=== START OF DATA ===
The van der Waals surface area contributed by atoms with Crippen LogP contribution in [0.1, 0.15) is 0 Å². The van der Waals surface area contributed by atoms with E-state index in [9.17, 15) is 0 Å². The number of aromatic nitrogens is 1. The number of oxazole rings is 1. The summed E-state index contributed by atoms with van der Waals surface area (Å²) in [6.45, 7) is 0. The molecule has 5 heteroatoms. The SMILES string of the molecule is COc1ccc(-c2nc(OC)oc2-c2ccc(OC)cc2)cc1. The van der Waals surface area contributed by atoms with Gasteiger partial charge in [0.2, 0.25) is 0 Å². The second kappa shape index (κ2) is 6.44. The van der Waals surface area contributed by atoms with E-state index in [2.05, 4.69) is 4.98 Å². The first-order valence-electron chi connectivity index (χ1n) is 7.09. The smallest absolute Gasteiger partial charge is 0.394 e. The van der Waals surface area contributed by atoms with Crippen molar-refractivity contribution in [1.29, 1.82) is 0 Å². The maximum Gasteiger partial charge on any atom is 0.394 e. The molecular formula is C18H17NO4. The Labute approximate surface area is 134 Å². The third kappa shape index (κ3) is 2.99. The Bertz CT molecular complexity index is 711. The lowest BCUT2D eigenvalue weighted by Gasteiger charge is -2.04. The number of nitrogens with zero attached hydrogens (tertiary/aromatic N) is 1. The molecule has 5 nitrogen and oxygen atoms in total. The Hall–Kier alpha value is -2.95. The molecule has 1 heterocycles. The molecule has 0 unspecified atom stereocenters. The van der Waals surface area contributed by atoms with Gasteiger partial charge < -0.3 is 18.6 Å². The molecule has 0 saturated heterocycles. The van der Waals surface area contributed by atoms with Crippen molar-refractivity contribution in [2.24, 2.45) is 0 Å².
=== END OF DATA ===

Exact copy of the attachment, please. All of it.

The van der Waals surface area contributed by atoms with Crippen LogP contribution in [0.1, 0.15) is 0 Å². The van der Waals surface area contributed by atoms with E-state index in [9.17, 15) is 0 Å². The number of aromatic nitrogens is 1. The number of oxazole rings is 1. The summed E-state index contributed by atoms with van der Waals surface area (Å²) in [6.45, 7) is 0. The molecule has 5 heteroatoms. The SMILES string of the molecule is COc1ccc(-c2nc(OC)oc2-c2ccc(OC)cc2)cc1. The van der Waals surface area contributed by atoms with Gasteiger partial charge in [0.2, 0.25) is 0 Å². The second kappa shape index (κ2) is 6.44. The van der Waals surface area contributed by atoms with E-state index in [2.05, 4.69) is 4.98 Å². The first-order valence-electron chi connectivity index (χ1n) is 7.09. The smallest absolute Gasteiger partial charge is 0.394 e. The van der Waals surface area contributed by atoms with Crippen molar-refractivity contribution in [1.29, 1.82) is 0 Å². The maximum Gasteiger partial charge on any atom is 0.394 e. The molecular formula is C18H17NO4. The Labute approximate surface area is 134 Å². The third kappa shape index (κ3) is 2.99. The Bertz CT molecular complexity index is 711. The lowest BCUT2D eigenvalue weighted by Gasteiger charge is -2.04. The number of nitrogens with zero attached hydrogens (tertiary/aromatic N) is 1. The molecule has 5 nitrogen and oxygen atoms in total. The Hall–Kier alpha value is -2.95. The molecule has 1 heterocycles. The molecule has 0 unspecified atom stereocenters. The van der Waals surface area contributed by atoms with Gasteiger partial charge < -0.3 is 18.6 Å². The molecule has 0 saturated heterocycles. The van der Waals surface area contributed by atoms with Crippen molar-refractivity contribution in [2.24, 2.45) is 0 Å².